Lastly, I'd like to thank our sponsors today. Sal mentioned them; they're up on the on the monitor. Without the sponsors, we just simply wouldn't be able to host conversations that matter. With the preliminaries concluded, we begin with Mr. Caldwell. Thank you.
Thomas Caldwell, C.M., Founder & Chairman, Caldwell Financial Ltd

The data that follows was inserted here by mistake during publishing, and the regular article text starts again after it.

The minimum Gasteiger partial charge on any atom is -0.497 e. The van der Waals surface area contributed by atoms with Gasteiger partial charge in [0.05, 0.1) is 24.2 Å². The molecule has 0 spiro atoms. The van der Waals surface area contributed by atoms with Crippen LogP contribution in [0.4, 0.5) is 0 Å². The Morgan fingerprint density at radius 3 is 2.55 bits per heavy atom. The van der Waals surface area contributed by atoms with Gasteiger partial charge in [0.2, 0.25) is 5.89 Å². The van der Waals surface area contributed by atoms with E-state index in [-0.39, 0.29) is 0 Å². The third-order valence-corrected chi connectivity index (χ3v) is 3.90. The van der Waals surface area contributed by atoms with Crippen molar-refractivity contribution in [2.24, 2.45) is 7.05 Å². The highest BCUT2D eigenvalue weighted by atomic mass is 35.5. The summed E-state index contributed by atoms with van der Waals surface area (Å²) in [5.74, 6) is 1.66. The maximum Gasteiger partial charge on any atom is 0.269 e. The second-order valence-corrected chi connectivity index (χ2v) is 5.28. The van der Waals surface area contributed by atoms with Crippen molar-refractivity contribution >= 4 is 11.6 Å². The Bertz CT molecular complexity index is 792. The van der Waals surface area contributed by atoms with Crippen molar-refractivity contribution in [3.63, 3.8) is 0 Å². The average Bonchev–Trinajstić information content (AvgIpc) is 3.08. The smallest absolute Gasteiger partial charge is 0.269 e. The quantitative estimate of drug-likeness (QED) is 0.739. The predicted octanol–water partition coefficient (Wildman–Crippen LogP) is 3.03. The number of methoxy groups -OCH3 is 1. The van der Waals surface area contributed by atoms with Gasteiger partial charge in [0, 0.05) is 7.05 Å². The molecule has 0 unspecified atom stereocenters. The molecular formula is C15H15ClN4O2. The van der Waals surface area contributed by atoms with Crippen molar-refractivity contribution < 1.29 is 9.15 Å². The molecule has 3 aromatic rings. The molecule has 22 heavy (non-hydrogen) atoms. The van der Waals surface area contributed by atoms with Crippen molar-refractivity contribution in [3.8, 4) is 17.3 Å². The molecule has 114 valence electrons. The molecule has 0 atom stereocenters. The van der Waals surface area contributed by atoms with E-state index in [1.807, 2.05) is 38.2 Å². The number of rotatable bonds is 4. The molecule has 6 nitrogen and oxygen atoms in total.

Well, hello, all—I think that's politically correct. I always seem to be the opening act for David Rosenberg, but I don't mind. There were a couple of key factors looking at last year, and a couple of wildcards. And I look at markets, I look at the world, through the lens of equity markets; I'm an equity portfolio manager. One of the key factors last year was inflation; and lots of contributors to that. Energy policies from the parts of government—one of the things I've noticed, having mastered economics 101, is if you cut supply, the price goes up. Second was supply chain issues, shipping choke points, labor shortages, China policies, COVID measures, shutdowns, working from home—which is not working, call the passport office—fiscal government's throwing money in every direction, monetary policies, zero interest rates flushing the system with cash. The question is, what did we expect? What did you think was coming when you did this?